Omar Othman is a resident of this country – guilty of no crime and up to now facing no charges – whose home country wants to put him on trial in a case where the key evidence against him will in all likelihood have been procured by torture. The only reason he probably won’t be tortured is because the state concerned has reluctantly promised (as an inducement to get him back) not to follow its usual routine.
If this person’s name were MacKinnon or Giles or Gary and the country Syria or Sudan, we’d have outraged Daily Mail editorials and a civil libertarian Home Secretary. But it is Abu Qatada and the state is Jordan.
In politics universal values (the rule of law; the protection of human rights; the prohibition on torture) are fine – but only so long as they don’t get in the way of our diplomatic or political interests, the career ambitions of our leading politicians, or the propensity of our allies to do evil.
The law doesn’t work like this.
It deals in legal commitments. No bit of the Human Rights Act or of the European Convention on Human Rights or the Convention Against Torture has a proviso ruling out their protection for foreigners with ‘funny’ names or for those with the ‘wrong’ ethnic or religious backgrounds. The three senior judges who have just reminded the government of this yet again in the latest ruling on Abu Qatada are not necessarily liberal, or progressive, or devotees of some kind of judicial cult worshipping at the shrine of Shami Chakrabarti. They are just doing in a dull old-fashioned kind of way what is made inevitable by their training, their culture, and the unequivocal democratic laws that it is their job to apply.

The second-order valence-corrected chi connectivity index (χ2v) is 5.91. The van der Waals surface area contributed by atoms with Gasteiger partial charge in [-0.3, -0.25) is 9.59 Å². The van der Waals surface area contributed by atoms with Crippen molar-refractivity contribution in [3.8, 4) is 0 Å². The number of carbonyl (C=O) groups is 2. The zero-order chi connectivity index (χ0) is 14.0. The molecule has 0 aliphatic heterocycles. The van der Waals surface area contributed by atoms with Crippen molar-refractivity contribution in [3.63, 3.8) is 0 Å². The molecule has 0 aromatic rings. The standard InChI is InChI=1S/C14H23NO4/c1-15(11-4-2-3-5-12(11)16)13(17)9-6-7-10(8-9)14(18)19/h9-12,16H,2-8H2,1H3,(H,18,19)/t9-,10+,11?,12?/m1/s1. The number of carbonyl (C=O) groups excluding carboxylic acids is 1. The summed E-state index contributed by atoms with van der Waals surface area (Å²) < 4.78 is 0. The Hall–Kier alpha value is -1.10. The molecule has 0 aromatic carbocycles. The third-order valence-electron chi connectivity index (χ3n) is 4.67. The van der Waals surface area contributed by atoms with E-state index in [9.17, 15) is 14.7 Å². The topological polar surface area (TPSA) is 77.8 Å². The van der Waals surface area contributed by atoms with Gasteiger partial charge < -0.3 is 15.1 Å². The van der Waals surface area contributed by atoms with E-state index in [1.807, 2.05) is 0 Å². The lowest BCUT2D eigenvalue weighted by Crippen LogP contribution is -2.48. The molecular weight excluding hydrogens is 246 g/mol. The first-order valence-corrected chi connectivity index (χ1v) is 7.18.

The facts of this case are surely by now well-known. It concerns the refusal by the Secretary of State to revoke the deportation order against Abu Qatada notwithstanding the ruling of the European Court of Human Rights that to send him to Jordan for trial would in the circumstances amount to a flagrant denial of his article 6 right (under the European Convention) to a fair trial. The Special Immigration Appeals Commission having made the decision to uphold the application, it was always a long shot that the Court of Appeal – with oversight only on issues of law – would overrule its specialist subordinate, and so it turned out. Here was a ‘detailed and careful judgment by an experienced tribunal’ (para 42) on the nature of the burden of proof and on what is entailed by the ‘flagrant denial of justice’ test that applied to cases such as the one before the court.
The subject matter also mattered.
As the Master of the Rolls, speaking for the Court of Appeal, put it:
‘Torture is universally abhorred as an evil. A state cannot expel a person to another state where there is a real risk that he will be tried on the basis of evidence which there is a real possibility may have been obtained by torture. That principle is accepted by the Secretary of State and is not in doubt. That is the principle which SIAC had to apply in the present case in the light of all the evidence that it heard and read. This included evidence as to what had happened and what there was a real risk would happen if Mr Othman faced a retrial on the very serious charges that he faces. SIAC found that there was a real risk that evidence obtained by torture would be admitted at the retrial and that, as a consequence, there was a real risk that he would be subject to a flagrant denial of justice’ (para 58)